North (1996), in The Third Eye: Race, Cinema, and Ethnographic Spectacle (Duke University Press), pp.
98-126.

Faye Ginsburg, Institutionalizing the Unruly: Charting a Future for Visual Anthropology (1998),
Ethnos 63(2): 173-201.

Ilisa Barbash and Lucien Taylor, selections from Cross-Cultural Filmmaking: A Handbook for Making
Documentary and Ethnographic Films and Videos (1997, University of California Press)

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January 27: Science and art
Screening:
Bathing Babies in Three Cultures (1951), 9 min. and Trance and Dance in Bali (1951), 22 min. Margaret
Mead and Gregory Bateson.

Reading:
For Gods sake, Margaret Margaret Mead and Gregory Bateson in conversation.

Ira Jacknis, Margaret Mead and Gregory Bateson in Bali: Their Use of Photography and Film
(1988) Cultural Anthropology 3(2): 160-177.

Faye Ginsburg, Now Watch this Very Carefully The Ironies and Afterlife of Margaret Meads
Visual Anthropology (2003), The Scholar and Feminist Online 1(2), electronic resource.

Lucien Taylor, Iconophobia: How Anthropology Lost It at the Movies (1996), Transition 69: 64-88.

February 3: Histories of violence


Screening:
The Ax Fight (1975), 30 min. Timothy Asch and Napoleon Chagnon.

Reading:
Documentary Educational Resources Ax Fight Study Guide.

Dan Marks, Ethnography and Ethnographic Film: from Flaherty to Asch and after (1996),
American Anthropologist 97(2): 339-347.

Clifford Geertz, Life Among the Anthros, February 8, 2001, New York Review of Books.

February 10: Cin-ethnography


FILM RESPONSE DUE
Screening:
Chronicle of a Summer (1961), 90 min. Edgar Morin and Jean Rouch.

Reading:
Edgar Morin, Chronicle of a Film (2003), in Cine-ethnography, pp. 229-265, ed. and trans. Steven
Feld. University of Minnesota Press.

Jean Rouch, The Camera and Man, (1973), available online at http://www.der.org/jean-
rouch/pdf/CameraandMan-JRouch.pdf.

February 17: Class cancelled for reading week.

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February 24: Ecstatic ethography
FINAL PROJECT PROPOSAL DUE

Screening:
Les Matres fous (1955), 29 min. Jean Rouch.
Meshes of the Afternoon (1943), 16 min. Maya Deren and Alexander Hamid.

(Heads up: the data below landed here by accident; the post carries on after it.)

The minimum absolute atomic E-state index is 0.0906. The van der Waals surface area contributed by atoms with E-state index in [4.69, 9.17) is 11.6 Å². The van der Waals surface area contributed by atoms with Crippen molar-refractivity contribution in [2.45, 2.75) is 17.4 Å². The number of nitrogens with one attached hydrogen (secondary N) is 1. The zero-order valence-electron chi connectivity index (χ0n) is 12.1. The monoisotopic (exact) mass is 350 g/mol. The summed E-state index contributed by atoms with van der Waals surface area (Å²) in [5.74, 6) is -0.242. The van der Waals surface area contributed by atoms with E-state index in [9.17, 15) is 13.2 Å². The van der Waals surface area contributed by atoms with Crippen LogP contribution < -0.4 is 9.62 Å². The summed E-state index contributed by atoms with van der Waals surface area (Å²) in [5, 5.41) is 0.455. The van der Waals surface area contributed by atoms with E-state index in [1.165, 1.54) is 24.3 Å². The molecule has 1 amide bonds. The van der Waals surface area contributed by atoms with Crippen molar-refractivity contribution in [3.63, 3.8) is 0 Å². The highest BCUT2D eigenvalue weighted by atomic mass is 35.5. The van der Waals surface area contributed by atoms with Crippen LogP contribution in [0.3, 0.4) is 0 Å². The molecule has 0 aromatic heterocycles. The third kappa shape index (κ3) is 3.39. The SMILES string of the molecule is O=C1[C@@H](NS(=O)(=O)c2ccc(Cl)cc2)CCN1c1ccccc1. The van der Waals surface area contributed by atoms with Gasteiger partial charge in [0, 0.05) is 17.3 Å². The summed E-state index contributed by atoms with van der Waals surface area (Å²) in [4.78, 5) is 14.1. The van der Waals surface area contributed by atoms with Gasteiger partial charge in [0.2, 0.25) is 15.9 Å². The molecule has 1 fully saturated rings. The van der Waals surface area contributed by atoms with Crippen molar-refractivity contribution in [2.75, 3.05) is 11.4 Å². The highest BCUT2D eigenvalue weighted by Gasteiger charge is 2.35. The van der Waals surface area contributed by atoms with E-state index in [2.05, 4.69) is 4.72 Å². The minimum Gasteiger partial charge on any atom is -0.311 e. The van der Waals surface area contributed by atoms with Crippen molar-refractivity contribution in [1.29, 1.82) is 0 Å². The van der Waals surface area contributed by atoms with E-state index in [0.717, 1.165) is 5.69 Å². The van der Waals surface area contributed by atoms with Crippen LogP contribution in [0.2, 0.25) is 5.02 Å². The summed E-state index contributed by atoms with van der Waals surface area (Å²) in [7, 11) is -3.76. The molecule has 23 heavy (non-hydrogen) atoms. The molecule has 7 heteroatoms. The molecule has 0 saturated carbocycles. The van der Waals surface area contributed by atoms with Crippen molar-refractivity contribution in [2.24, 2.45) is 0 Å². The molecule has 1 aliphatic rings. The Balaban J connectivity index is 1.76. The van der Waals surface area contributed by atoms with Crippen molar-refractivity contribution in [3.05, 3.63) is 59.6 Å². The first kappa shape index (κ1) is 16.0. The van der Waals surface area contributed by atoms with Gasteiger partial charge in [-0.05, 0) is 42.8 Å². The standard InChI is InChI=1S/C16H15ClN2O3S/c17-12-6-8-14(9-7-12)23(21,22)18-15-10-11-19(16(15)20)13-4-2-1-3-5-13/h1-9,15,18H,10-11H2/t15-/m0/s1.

Reading:
Catherine Russell, Ecstatic Ethnography: Filming Possession Rituals (1999), in Experimental
Ethnography: The Work of Film in the Age of Video, pp. 192-237.

March 2: Sensory ethnography


Screening:
Leviathan (2013), 87 min. Lucien Castaing-Taylor and Vrna Paravel

David MacDougall, The Body in Cinema (2005), in The Corporeal Body: Film, Ethnography, and the
Senses. Princeton University Press.

Lisa Stevenson and Eduardo Kohn, Leviathan: an Ethnographic Dream (2015), Visual
Anthropology Review 31(1): 49-53.

March 9: Shooting back


MEDIA CURATION PROJECTS DUE
Night Cries: A Rural Tragedy (1990), 19 min. Tracey Moffatt.
Savage (2009), 7 min. Lisa Jackson.

Terence Turner, Representation, Politics, and Cultural Imagination in Indigenous Video (2002), in
Media Worlds, ed. F. Ginsburg, L. Abu-Lughod, and B. Larkin. (Berkeley: U of Califonia Press).

Laleen Jayamanne, Love Me Tender, Love Me True, Never Let Me Go: A Sri Lankan Reading of
Night Cries (1992), Framework 38: 87-94.

Geoffrey Carr, Bearing Witness: A Brief History of the Indian Residential Schools in Canada
(2013), in Witnesses: Art and Canadas Indian Residential Schools, pp. 9-19. Belkin Art Gallery.

** March 13 is the last day to drop this course from your academic record**

March 16: Activist documentary


Screening:
The Children of Fogo Island (1967), 17 min. Colin Low
Encounter at Kwache House (1967), 17 min. Rex Tasker

Reading:

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Michelle Stewart, The Indian Film Crews of Challenge for Change: Representation and the State
(2007), Canadian Journal of Film Studies 16(2): 49-81.

Selections from Challenge for Change: Activist Documentary at the National Film Board of Canada (2014), ed.
Thomas Waugh, Michael Brendan Baker, and Ezra Winton. McGill University Press.

March 23: SHOWING SEEING PRESENTATIONS

March 30: Multi-media ethnography


Screening:
TBA according to student interests

Reading:
S. Lochlann Jain, Cancer Butch (2007), Cultural Anthropology 22(4): 502-538.

Haidy Geismar, Drawing It Out (2013), Visual Anthropology Review 37(2): 97-113.

Christina Lammer, Empathographies: Using Body-Art Related Video Approaches in the


Environment of an Austrian Teaching Hospital (2009), International Journal of Multiple Research
Approaches 3(3): 264-275.

April 6: Autoethnography
FINAL PROJECTS DUE
Screening:
Sea in the Blood (2000), 26 min. Richard Fung.
Sweet Clover, a Homecoming (2010), 17 min. Jen Heuson.

Reading:
Barbara Meyerhoff and Jay Ruby, Introduction (1982), in A Crack in the Mirror: Reflexive Perspectives
in Anthropology, pp. 1-35.

Julianne Pidduck, Queer Kinship and Ambivalence: Video Autoethnographies by Jean Carlomusto
and Richard Fung (2009), GLQ 15(3): 441-468.